"Clans and Families"

.....Quoting Mr.Cairney, from his excellent book;

"It is not my purpose here to glorify a particular place or race by calling attention to some mystical quality. The men of the tribes were just men, and the places where they dwelt were just places. If anything must be glorified, let it be the human spirit; the spirit of men and women who would build a hearth and defend a family against ever-present dangers in a wild land.

Think of the Gaelic tribes as an aspect of our Western heritage, for they have left us above all with a legacy of pride in the face of adversity, of family unity in the face of potential annihilation. This is the legacy of the tribes and clans, that men could unite with bonds of blood and friendship, to uphold their freedom, their chief and their way of life; that men could stand together with honor, and face their fears with dignity. Though often enough the Gael fell short of his best, yet more often he did not, and at the very least the scions of an heroic aristocracy could gather around a fire at night, and listen to their ancient tales, reaffirming the morals and values of their people."


Part I "The Identity of the Gaels"

This book is about the origins of the Irish and Scottish surnames of
millions of Americans and Canadians. Much of the genealogical and cultural
legacy of our Irish and Scottish ancestors has not been made available to the
common English-speaking culture of North America. This state of affairs
reflects the fact that much good scholarly work bearing on the subject has been
"locked away" in academic works, often very old, by either Irish or British
authors dealing primarily with their own respective geopgaphical or subject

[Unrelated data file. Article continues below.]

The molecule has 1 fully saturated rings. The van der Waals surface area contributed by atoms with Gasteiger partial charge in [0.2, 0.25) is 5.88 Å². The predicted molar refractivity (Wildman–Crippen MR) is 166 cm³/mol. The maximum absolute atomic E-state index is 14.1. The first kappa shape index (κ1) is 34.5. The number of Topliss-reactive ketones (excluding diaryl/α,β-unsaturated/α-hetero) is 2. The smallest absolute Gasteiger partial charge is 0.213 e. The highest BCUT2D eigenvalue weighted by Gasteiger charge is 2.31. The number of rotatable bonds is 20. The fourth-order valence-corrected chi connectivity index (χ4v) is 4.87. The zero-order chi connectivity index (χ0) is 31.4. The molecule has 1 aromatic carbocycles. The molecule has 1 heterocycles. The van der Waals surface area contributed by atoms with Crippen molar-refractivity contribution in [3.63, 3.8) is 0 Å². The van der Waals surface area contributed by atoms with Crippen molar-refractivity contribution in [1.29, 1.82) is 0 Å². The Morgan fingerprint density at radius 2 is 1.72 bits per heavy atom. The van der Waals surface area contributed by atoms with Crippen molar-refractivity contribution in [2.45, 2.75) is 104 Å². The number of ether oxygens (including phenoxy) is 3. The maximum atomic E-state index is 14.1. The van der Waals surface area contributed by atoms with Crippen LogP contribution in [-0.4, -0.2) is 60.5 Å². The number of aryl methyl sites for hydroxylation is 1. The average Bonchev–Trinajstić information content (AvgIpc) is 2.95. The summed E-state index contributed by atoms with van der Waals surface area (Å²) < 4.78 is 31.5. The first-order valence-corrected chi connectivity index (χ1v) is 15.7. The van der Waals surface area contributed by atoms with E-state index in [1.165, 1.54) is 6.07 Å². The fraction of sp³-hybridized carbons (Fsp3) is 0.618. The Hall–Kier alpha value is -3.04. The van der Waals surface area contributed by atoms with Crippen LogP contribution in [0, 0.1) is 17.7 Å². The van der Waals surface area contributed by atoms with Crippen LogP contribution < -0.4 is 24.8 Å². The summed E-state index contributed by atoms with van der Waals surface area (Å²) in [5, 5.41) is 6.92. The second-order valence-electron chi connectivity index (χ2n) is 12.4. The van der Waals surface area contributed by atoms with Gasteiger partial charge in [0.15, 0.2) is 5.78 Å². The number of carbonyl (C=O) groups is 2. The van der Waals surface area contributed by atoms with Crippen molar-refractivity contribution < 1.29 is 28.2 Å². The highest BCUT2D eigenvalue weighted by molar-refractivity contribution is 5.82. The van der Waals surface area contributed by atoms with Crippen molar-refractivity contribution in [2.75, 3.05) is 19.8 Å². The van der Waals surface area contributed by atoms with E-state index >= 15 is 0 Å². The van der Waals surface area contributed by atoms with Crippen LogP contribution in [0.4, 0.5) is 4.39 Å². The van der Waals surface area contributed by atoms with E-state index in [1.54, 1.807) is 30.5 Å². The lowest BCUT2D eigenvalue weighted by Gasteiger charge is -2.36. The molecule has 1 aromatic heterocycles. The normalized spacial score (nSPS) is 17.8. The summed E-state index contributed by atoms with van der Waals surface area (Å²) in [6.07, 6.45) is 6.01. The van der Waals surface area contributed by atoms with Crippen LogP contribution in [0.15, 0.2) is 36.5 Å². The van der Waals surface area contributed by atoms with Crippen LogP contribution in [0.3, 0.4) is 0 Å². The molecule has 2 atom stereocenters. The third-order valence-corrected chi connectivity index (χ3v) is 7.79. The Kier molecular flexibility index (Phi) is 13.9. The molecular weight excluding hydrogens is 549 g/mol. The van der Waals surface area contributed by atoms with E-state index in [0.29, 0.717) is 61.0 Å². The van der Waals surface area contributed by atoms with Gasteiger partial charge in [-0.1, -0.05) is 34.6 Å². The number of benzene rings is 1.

areas. Specialized information from diverse academic sources (long overlooked
by North American writers) is presented here in a unified text for the benefit
of Irish and Scottish Canadians and Americans.

Though prior to the seventeenth century Ireland and Scotland were in many
ways a single cultural unit, scholars since have skirted this issue, along with
the issue of past Irish and Scottish Gaelic tribalism, and this is probably a
result of their not spending the time to break into the enigma of Gaelic
language and culture. As a result, they have tried to categorize Ireland and
Scotland separately, and generally as a backwater of English history. This book
provides a fresh, historically accurate treatment of the subject by considering
both Gaelic areas, Ireland and Scotland, at once, and in the light of the best
modern information from such fields as anthropology, history, folklore,
genealogy, heraldry, literature and linquitics.

Thomas Cairney
October, 1988



NOTE: Here are specify paragraphs referencing the "MacLaren Clan" in Mr.Cairney's book, here I'll jump to the specific sections that show how our clan was connected to Irish and Scottish history.

page 29...
"The mirror and comb symbols found on Classes I and II symbol stones show up later in medieval Scottish heraldry. A mermaid holding a mirror and a comb, known to local folklore as the "fish-goddess" of Loch Voil in South Perthshire, appears as the heraldic "beast" on the standard of the chief of the MacLarens, and also as one of the crests in the arms of the Murray dukes of Atholl: The MacLarens represent the Picto-Gaelic earls of Strathern (southern Perthshire) in the male line, as the Murray dukes do in the female.

page 41...
"An aggressive Anglo-Norman presence meant that Celtic custom was assailed at the official level, both royal and ecclesiastical. This meant that the privileges of the original Celtic earls were also threatened. The most important of these Celtic earls were the earls of Strathearn ("earl" translated the earlier Picto-Gaelic title of "mormaer," or "great steward," the rank held by dynasts or sub-kings under the Pictish and later Picto-Gaelic high-kingships). As earl of what had been the Pictish province of Fortriu (genitive "Fortrenn"), the Earl of Strathearn had the most clearly Pictish credentials of any of the royalty in Scotland. Together with the earls of Fife, who originally alternated the kingship of Albany with their cousins of royal house, these earls of Strathern had a long tradition of being, with the earls of Fife, peers of the kings of Albany and later of the kings of Scots, in the original sense of the word, that of equal.